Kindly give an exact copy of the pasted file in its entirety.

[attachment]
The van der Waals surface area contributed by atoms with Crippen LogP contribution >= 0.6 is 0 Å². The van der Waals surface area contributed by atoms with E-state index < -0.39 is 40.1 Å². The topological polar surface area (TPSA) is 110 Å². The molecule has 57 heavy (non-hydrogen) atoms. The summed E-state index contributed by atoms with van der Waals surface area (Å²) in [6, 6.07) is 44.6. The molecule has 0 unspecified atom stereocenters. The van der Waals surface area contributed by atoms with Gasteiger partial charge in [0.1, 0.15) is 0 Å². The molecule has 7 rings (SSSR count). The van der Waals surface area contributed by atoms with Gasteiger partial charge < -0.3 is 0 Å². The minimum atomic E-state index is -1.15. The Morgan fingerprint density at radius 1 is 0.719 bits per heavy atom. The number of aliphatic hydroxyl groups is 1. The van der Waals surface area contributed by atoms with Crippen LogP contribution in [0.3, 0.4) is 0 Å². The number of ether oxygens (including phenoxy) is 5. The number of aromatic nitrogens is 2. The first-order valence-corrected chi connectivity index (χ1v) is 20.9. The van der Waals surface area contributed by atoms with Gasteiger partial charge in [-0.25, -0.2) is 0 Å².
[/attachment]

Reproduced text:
The van der Waals surface area contributed by atoms with Crippen LogP contribution >= 0.6 is 0 Å². The van der Waals surface area contributed by atoms with E-state index < -0.39 is 40.1 Å². The topological polar surface area (TPSA) is 110 Å². The molecule has 57 heavy (non-hydrogen) atoms. The summed E-state index contributed by atoms with van der Waals surface area (Å²) in [6, 6.07) is 44.6. The molecule has 0 unspecified atom stereocenters. The van der Waals surface area contributed by atoms with Gasteiger partial charge in [0.1, 0.15) is 0 Å². The molecule has 7 rings (SSSR count). The van der Waals surface area contributed by atoms with Gasteiger partial charge < -0.3 is 0 Å². The minimum atomic E-state index is -1.15. The Morgan fingerprint density at radius 1 is 0.719 bits per heavy atom. The number of aliphatic hydroxyl groups is 1. The van der Waals surface area contributed by atoms with Crippen LogP contribution in [0.3, 0.4) is 0 Å². The number of ether oxygens (including phenoxy) is 5. The number of aromatic nitrogens is 2. The first-order valence-corrected chi connectivity index (χ1v) is 20.9. The van der Waals surface area contributed by atoms with Gasteiger partial charge in [-0.25, -0.2) is 0 Å².